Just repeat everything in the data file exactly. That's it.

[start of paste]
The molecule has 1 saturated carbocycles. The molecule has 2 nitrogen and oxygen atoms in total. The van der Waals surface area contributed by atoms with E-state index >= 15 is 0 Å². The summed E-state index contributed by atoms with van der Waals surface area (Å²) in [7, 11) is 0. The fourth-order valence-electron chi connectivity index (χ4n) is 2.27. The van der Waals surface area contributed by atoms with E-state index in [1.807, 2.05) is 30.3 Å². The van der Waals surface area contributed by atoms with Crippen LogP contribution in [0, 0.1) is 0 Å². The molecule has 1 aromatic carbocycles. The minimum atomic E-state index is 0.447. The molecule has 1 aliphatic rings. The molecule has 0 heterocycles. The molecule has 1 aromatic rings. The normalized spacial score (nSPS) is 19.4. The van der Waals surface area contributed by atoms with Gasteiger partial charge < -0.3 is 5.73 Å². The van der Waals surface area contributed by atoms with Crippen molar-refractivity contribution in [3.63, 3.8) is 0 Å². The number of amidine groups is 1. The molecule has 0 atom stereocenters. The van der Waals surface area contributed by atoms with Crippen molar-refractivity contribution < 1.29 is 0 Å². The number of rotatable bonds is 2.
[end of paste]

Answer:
The molecule has 1 saturated carbocycles. The molecule has 2 nitrogen and oxygen atoms in total. The van der Waals surface area contributed by atoms with E-state index >= 15 is 0 Å². The summed E-state index contributed by atoms with van der Waals surface area (Å²) in [7, 11) is 0. The fourth-order valence-electron chi connectivity index (χ4n) is 2.27. The van der Waals surface area contributed by atoms with E-state index in [1.807, 2.05) is 30.3 Å². The van der Waals surface area contributed by atoms with Crippen LogP contribution in [0, 0.1) is 0 Å². The molecule has 1 aromatic carbocycles. The minimum atomic E-state index is 0.447. The molecule has 1 aliphatic rings. The molecule has 0 heterocycles. The molecule has 1 aromatic rings. The normalized spacial score (nSPS) is 19.4. The van der Waals surface area contributed by atoms with Gasteiger partial charge < -0.3 is 5.73 Å². The van der Waals surface area contributed by atoms with Crippen molar-refractivity contribution in [3.63, 3.8) is 0 Å². The number of amidine groups is 1. The molecule has 0 atom stereocenters. The van der Waals surface area contributed by atoms with Crippen molar-refractivity contribution < 1.29 is 0 Å². The number of rotatable bonds is 2.